Journal of Youth and Adolescence

, Volume 45, Issue 4, pp 746–762 | Cite as

Dual Trajectories of Gang Affiliation and Delinquent Peer Association During Adolescence: An Examination of Long-Term Offending Outcomes

  • Beidi DongEmail author
  • Marvin D. Krohn
Empirical Research


Prior research has demonstrated that both adolescent gang affiliation and perceived delinquent peer association are important predictors of individual offending. A crucial question is whether and how youth gang affiliation contributes to a spectrum of criminal acts above and beyond the influence of associating with delinquent peers. Using 14 waves of data from the Rochester Youth Developmental Study, an ongoing longitudinal panel study aimed at understanding the causes and consequences of delinquency and drug use in an urban sample of adolescents, the current study employs a relatively new modeling technique—dual trajectory analysis—to illustrate the dynamic relationship between these two measures among 666 male youth. The results suggest that the two measures, while overlapping, may constitute distinct concepts that operate in different ways. The most convincing evidence of gang effects, above and beyond the influence of perceived peer delinquency, is for violent behavior and by extension police arrest. Our findings contribute to developmental research and provide information that informs future gang control efforts.


Gang membership Perceived peer delinquency Dual trajectories Life course Adolescence 



Support for the Rochester Youth Development Study has been provided by the Office of Juvenile Justice and Delinquency Prevention (86-JN-CX-0007), the National Institute on Drug Abuse (R01DA005512, R01DA020195), the National Science Foundation (SBR-9123299), and the National Institute of Mental Health (R01MH63386). Work on this project was also aided by grants to the Center for Social and Demographic Analysis at the University at Albany from NICHD (P30HD32041) and NSF (SBR-9512290). Points of view or opinions in this document are those of the authors and do not necessarily represent the official position or policies of the funding agencies.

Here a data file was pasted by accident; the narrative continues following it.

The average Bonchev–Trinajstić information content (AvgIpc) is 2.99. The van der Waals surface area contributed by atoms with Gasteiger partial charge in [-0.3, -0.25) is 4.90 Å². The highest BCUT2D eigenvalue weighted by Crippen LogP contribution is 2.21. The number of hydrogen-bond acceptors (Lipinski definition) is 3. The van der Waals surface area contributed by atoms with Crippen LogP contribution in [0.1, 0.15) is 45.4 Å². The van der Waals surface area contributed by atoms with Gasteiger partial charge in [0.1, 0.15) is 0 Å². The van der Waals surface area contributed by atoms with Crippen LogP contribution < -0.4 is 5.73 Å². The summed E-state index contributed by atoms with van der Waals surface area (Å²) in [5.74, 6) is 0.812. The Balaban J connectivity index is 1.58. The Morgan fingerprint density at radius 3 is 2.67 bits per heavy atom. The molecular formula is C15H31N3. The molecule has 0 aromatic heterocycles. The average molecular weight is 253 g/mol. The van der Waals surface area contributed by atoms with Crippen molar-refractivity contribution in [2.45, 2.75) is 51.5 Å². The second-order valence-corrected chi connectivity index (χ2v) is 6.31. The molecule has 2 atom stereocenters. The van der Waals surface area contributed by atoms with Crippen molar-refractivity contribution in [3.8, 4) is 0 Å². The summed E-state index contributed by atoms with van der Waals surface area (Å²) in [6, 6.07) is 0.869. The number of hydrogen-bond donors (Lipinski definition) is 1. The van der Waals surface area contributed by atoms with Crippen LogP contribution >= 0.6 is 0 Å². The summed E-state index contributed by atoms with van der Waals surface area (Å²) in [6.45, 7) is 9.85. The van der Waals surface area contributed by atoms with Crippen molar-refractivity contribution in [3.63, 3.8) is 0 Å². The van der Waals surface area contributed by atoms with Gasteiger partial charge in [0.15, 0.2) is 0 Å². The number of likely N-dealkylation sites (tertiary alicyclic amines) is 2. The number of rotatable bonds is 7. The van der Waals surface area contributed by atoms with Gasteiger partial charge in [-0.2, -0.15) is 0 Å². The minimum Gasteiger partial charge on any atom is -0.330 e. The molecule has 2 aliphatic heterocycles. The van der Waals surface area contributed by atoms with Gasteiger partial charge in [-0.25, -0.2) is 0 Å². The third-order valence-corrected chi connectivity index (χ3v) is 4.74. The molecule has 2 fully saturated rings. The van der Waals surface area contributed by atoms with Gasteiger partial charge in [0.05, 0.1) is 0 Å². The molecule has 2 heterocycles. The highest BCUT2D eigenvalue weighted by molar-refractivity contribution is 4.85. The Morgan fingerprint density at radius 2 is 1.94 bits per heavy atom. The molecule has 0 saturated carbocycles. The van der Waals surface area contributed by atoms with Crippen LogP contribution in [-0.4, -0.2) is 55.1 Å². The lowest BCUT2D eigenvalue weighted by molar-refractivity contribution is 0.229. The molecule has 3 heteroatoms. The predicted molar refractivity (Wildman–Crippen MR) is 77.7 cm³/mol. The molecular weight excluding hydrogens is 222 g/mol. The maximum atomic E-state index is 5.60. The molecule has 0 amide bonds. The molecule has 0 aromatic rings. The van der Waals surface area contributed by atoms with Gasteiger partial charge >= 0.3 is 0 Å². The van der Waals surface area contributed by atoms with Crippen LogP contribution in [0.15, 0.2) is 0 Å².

Authors Contributions

B. D. conceived of the study, performed the statistical analyses, and drafted the manuscript. M. K. aided in interpretation of the results and revised the manuscript. Both authors read and approved the final manuscript.

Conflict of interest

The authors declare that they have no conflict of interest.

Ethical Approval

All procedures performed in studies involving human participants were in accordance with the ethical standards of the institutional and/or national research committee and with the 1964 Helsinki declaration and its later amendments or comparable ethical standards.

Informed Consent

Informed consent was obtained from all individual participants included in the study.


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Copyright information

© Springer Science+Business Media New York 2016

Authors and Affiliations

  1. 1.Penn Injury Science Center, Center for Clinical Epidemiology and BiostatisticsUniversity of PennsylvaniaPhiladelphiaUSA
  2. 2.Department of Sociology and Criminology and LawUniversity of FloridaGainesvilleUSA

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